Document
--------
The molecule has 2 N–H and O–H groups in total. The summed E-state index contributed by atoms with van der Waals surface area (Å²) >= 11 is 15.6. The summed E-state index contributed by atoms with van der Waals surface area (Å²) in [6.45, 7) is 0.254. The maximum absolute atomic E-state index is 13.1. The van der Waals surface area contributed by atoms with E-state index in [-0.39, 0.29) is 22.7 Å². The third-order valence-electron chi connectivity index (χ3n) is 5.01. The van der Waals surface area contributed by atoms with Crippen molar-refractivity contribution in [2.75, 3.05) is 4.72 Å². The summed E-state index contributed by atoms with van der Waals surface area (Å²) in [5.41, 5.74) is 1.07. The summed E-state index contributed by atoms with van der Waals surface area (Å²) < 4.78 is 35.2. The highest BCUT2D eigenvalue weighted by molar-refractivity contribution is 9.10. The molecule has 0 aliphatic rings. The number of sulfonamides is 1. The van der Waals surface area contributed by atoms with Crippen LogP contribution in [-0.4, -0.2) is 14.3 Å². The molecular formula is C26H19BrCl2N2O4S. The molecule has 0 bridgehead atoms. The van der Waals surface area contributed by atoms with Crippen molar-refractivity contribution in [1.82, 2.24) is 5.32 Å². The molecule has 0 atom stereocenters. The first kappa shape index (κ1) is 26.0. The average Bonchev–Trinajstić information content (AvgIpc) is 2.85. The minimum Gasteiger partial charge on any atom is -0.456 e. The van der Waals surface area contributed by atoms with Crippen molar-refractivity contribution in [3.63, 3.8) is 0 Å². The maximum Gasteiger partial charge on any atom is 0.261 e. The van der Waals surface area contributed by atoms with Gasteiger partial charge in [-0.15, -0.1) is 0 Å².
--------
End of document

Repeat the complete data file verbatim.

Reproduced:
The molecule has 2 N–H and O–H groups in total. The summed E-state index contributed by atoms with van der Waals surface area (Å²) >= 11 is 15.6. The summed E-state index contributed by atoms with van der Waals surface area (Å²) in [6.45, 7) is 0.254. The maximum absolute atomic E-state index is 13.1. The van der Waals surface area contributed by atoms with E-state index in [-0.39, 0.29) is 22.7 Å². The third-order valence-electron chi connectivity index (χ3n) is 5.01. The van der Waals surface area contributed by atoms with Crippen molar-refractivity contribution in [2.75, 3.05) is 4.72 Å². The summed E-state index contributed by atoms with van der Waals surface area (Å²) in [5.41, 5.74) is 1.07. The summed E-state index contributed by atoms with van der Waals surface area (Å²) < 4.78 is 35.2. The highest BCUT2D eigenvalue weighted by molar-refractivity contribution is 9.10. The molecule has 0 aliphatic rings. The number of sulfonamides is 1. The van der Waals surface area contributed by atoms with Crippen LogP contribution in [-0.4, -0.2) is 14.3 Å². The molecular formula is C26H19BrCl2N2O4S. The molecule has 0 bridgehead atoms. The van der Waals surface area contributed by atoms with Crippen molar-refractivity contribution in [1.82, 2.24) is 5.32 Å². The molecule has 0 atom stereocenters. The first kappa shape index (κ1) is 26.0. The average Bonchev–Trinajstić information content (AvgIpc) is 2.85. The minimum Gasteiger partial charge on any atom is -0.456 e. The van der Waals surface area contributed by atoms with Crippen molar-refractivity contribution in [3.63, 3.8) is 0 Å². The maximum Gasteiger partial charge on any atom is 0.261 e. The van der Waals surface area contributed by atoms with Gasteiger partial charge in [-0.15, -0.1) is 0 Å².